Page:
Another important point is Japan's response to the rapidly changing international situation.

Last fall, the Abe government took advantage of the ruling coalition's majority to railroad security-related legislation through the Diet, which expanded the scope of assistance that the Self-Defense Forces can extend to the United States in response to China's military rise. However, U.S. policy on East Asia, on which the legislation was based, could change drastically depending on the outcome of the upcoming U.S. presidential election. Along with economic globalization, unilateralism is growing more prevalent worldwide, as seen in Europe.

Japan should work out bold diplomatic and security policies based on its principle of pacifism with a view to the international situation 10 to 20 years into the future. The Abe administration's capacity to creatively address diplomatic and security challenges, including measures to reduce the burden of U.S. bases on Okinawa Prefecture, will be tested.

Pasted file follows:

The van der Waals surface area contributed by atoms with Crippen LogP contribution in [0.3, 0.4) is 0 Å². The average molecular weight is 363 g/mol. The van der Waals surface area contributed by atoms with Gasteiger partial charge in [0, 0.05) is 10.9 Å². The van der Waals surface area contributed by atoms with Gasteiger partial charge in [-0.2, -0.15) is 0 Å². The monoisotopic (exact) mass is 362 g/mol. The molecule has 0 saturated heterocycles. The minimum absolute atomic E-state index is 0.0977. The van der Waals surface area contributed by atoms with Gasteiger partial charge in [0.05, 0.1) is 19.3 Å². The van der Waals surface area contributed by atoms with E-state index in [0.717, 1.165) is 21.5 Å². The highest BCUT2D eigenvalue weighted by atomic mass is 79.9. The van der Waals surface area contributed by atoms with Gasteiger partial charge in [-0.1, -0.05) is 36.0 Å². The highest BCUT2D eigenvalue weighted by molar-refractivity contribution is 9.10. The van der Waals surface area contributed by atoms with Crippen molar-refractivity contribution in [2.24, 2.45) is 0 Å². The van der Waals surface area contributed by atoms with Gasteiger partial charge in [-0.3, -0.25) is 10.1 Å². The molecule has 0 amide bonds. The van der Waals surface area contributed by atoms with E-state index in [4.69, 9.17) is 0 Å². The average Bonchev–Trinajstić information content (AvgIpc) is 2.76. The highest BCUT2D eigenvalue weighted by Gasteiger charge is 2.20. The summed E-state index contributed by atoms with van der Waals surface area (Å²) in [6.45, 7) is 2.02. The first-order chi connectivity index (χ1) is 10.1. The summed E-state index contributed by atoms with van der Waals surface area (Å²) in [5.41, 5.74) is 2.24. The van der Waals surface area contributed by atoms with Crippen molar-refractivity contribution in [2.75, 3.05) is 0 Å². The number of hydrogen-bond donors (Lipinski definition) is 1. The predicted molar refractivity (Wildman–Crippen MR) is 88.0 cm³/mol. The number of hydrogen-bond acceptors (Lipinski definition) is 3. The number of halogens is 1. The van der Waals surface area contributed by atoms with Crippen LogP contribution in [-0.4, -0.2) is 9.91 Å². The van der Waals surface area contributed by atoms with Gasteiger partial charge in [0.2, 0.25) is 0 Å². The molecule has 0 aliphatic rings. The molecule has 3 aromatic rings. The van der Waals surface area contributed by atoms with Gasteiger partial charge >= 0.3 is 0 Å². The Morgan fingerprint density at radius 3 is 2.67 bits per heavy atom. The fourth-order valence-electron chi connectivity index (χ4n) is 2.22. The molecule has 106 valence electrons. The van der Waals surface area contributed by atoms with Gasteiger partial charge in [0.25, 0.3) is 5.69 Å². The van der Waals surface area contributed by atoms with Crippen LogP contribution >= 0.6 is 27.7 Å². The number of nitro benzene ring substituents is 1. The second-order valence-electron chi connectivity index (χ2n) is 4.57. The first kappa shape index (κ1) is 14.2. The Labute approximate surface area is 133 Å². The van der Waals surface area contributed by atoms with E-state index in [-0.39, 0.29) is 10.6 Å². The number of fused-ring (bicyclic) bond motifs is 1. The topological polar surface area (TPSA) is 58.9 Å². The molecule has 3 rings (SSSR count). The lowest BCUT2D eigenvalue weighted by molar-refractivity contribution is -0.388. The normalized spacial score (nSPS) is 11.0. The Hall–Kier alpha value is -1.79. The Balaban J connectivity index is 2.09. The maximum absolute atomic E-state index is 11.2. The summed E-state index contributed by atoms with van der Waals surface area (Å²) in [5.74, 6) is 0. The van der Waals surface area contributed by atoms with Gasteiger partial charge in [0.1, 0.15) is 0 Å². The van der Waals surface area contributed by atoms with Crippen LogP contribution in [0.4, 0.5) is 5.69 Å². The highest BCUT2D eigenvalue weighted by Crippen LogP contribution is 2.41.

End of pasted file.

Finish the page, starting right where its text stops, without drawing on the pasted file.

The largest opposition Democratic Party (DP) should take the outcome of the election seriously. The DP joined hands with other opposition parties, including the Japanese Communist Party (JCP), in fielding joint candidates in all 32 constituencies nationwide in which only one seat was contested. The electoral cooperation was effective to a certain extent, but did not go as far as to threaten the ruling bloc.

Opposition parties raised the expanding income gap among other matters as points of contention during the election campaign, but failed to sufficiently draw the differences between themselves and the ruling bloc. Debates failed to excite the public, and as voter turnout indicated, opposition parties' campaigns did not heighten voter interest in the upper house race. Therefore, the ruling coalition, which has a more solidly organized support base, overwhelmed the opposition camp as it has in many previous Diet elections.

The DP and other opposition parties must make efforts to regain the public's confidence in them as political parties with the capability to take over the reins of government.

The voting age was lowered from 20 to 18 prior to the upper house race and quite a few high schools across the country provided various education programs on being sovereign members of society, including the holding of mock voting exercises. Japanese society as a whole should patiently work to cultivate young people's interest in politics without expecting immediate results.